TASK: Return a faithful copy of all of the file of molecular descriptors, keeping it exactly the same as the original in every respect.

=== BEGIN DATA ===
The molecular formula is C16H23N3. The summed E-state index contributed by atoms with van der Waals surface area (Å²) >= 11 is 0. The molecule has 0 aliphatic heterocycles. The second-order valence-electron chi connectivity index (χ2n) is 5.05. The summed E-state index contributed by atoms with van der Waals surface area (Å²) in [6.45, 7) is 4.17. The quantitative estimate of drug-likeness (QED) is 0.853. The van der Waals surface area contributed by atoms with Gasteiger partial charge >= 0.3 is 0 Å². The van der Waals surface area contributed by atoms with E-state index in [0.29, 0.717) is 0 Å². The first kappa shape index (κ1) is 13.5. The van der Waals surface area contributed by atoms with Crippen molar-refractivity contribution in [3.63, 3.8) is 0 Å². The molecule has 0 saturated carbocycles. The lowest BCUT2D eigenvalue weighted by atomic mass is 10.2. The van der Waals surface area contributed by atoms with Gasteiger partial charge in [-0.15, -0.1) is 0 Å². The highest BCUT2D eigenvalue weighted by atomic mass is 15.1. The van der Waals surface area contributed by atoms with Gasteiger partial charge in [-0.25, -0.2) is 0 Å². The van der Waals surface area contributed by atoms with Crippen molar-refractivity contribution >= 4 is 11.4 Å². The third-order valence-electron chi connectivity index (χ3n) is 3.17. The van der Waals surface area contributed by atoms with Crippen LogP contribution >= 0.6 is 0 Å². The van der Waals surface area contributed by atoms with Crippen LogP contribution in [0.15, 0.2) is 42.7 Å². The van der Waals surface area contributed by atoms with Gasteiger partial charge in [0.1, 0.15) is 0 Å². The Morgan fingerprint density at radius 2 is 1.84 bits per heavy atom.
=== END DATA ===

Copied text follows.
The molecular formula is C16H23N3. The summed E-state index contributed by atoms with van der Waals surface area (Å²) >= 11 is 0. The molecule has 0 aliphatic heterocycles. The second-order valence-electron chi connectivity index (χ2n) is 5.05. The summed E-state index contributed by atoms with van der Waals surface area (Å²) in [6.45, 7) is 4.17. The quantitative estimate of drug-likeness (QED) is 0.853. The van der Waals surface area contributed by atoms with Gasteiger partial charge >= 0.3 is 0 Å². The van der Waals surface area contributed by atoms with E-state index in [0.29, 0.717) is 0 Å². The first kappa shape index (κ1) is 13.5. The van der Waals surface area contributed by atoms with Crippen molar-refractivity contribution in [3.63, 3.8) is 0 Å². The molecule has 0 saturated carbocycles. The lowest BCUT2D eigenvalue weighted by atomic mass is 10.2. The van der Waals surface area contributed by atoms with Gasteiger partial charge in [-0.15, -0.1) is 0 Å². The highest BCUT2D eigenvalue weighted by atomic mass is 15.1. The van der Waals surface area contributed by atoms with Gasteiger partial charge in [-0.25, -0.2) is 0 Å². The van der Waals surface area contributed by atoms with Crippen molar-refractivity contribution >= 4 is 11.4 Å². The third-order valence-electron chi connectivity index (χ3n) is 3.17. The van der Waals surface area contributed by atoms with Crippen LogP contribution >= 0.6 is 0 Å². The van der Waals surface area contributed by atoms with Crippen LogP contribution in [0.15, 0.2) is 42.7 Å². The van der Waals surface area contributed by atoms with Gasteiger partial charge in [0.1, 0.15) is 0 Å². The Morgan fingerprint density at radius 2 is 1.84 bits per heavy atom.